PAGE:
- Stop calling your techie at home. If you have to call your talented techie at home more frequently then about once a quarter, you’re doing IT wrong. Hire more staff to spread out your coverage, buy some equipment that doesn’t suck, and stop people from making silly changes in the middle of the night without telling anyone else. Then maybe your techie will stop going directly from resolving your after-hours issue to setting up appointments with recruiters.
- Don’t ask your techie for information they already gave you. Techies thrive on crossing things off the list. Accomplishing a task, no matter how small, offers a sense of satisfaction and progress. If you ask them to do something again that they’ve already done for you, you communicate that you didn’t care enough the first time about their efforts to pay attention. Sadly, yes, there’s a good chance that when the re-requested information is forwarded to you from your techie’s “Sent Items”, it was intended as a veiled insult. If the techie pulls the requested information from YOUR inbox or (even worse) your “Deleted Items”, then the insult is not even veiled…but frankly, you deserved it. And change your password, for goodness sake.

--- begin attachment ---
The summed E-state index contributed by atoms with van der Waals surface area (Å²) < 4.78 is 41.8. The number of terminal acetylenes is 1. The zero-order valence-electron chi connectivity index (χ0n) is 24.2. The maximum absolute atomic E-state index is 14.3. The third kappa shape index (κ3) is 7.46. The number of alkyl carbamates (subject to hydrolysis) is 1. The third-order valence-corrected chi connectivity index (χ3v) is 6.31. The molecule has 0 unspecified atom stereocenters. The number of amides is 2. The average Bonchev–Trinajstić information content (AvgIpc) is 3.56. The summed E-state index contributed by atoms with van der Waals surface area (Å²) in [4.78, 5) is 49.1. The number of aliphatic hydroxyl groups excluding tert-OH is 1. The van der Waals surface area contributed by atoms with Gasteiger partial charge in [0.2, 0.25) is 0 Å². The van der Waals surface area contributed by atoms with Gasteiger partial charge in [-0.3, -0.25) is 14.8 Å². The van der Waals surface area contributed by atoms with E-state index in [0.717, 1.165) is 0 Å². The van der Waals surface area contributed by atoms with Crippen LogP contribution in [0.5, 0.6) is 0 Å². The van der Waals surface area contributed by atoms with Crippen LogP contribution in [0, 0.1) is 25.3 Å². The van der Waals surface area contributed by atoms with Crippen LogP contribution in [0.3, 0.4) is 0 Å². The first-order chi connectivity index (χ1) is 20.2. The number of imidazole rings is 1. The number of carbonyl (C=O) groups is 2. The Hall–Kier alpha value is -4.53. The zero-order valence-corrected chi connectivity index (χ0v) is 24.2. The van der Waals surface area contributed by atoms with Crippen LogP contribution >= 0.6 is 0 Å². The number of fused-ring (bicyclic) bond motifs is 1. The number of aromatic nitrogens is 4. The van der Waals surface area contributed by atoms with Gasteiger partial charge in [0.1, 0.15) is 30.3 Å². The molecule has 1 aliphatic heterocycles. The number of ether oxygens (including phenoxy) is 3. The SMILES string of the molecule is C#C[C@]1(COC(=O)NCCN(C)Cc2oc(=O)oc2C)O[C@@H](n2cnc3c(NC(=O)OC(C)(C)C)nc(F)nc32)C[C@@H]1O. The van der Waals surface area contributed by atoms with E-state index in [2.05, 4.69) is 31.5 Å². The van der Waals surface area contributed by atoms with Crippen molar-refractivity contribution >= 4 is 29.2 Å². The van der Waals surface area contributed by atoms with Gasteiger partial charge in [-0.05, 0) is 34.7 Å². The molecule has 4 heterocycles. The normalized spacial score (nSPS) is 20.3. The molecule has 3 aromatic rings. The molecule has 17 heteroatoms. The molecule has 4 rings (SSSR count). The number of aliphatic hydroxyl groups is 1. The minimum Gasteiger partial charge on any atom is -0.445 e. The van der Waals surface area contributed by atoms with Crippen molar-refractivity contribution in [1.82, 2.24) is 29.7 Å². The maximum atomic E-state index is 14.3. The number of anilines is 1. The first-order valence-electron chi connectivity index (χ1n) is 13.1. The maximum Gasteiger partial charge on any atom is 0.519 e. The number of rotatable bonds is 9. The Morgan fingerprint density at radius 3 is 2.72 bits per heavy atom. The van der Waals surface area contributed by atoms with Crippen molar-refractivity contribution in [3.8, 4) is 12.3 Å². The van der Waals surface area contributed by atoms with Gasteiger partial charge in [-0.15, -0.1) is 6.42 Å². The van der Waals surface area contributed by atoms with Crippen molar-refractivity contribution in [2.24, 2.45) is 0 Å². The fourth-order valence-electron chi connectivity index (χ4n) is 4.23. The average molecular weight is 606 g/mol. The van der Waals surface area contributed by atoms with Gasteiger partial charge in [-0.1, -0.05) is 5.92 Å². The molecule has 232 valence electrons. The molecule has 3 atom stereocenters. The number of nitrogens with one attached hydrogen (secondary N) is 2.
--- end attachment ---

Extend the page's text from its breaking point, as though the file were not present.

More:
- During a crisis, neither disappear nor get in the way. In a crisis, your talented techie is worried about one thing: solving the problem. He doesn’t care about your VP’s feelings, explaining the situation to the ignorant masses, or mentoring the n00b who’s crying in the corner while the data center burns. Crisis moments are not mentoring moments. Maybe later, during the post-mortem…but during the actual event? No. During a crisis, your techie needs two things to solve the problem: information and time to concentrate. You can help with that by not disappearing. You need to run interference. Guard your techie’s cubicle and phone. Keep management away from them. Take all calls. Send out the e-mail updates to the idiots who think problems are resolved faster by asking for a status update every five minutes. You can also help by giving the techie whatever information he’s asking for. Does he need you to figure out who the technical team lead is for application X? Make it so. Does he need a list of exactly what systems and locations are impacted by the outage? Find out. You get the idea. The techie won’t have time to explain every little thing to you along the way, so just feed him the information requested.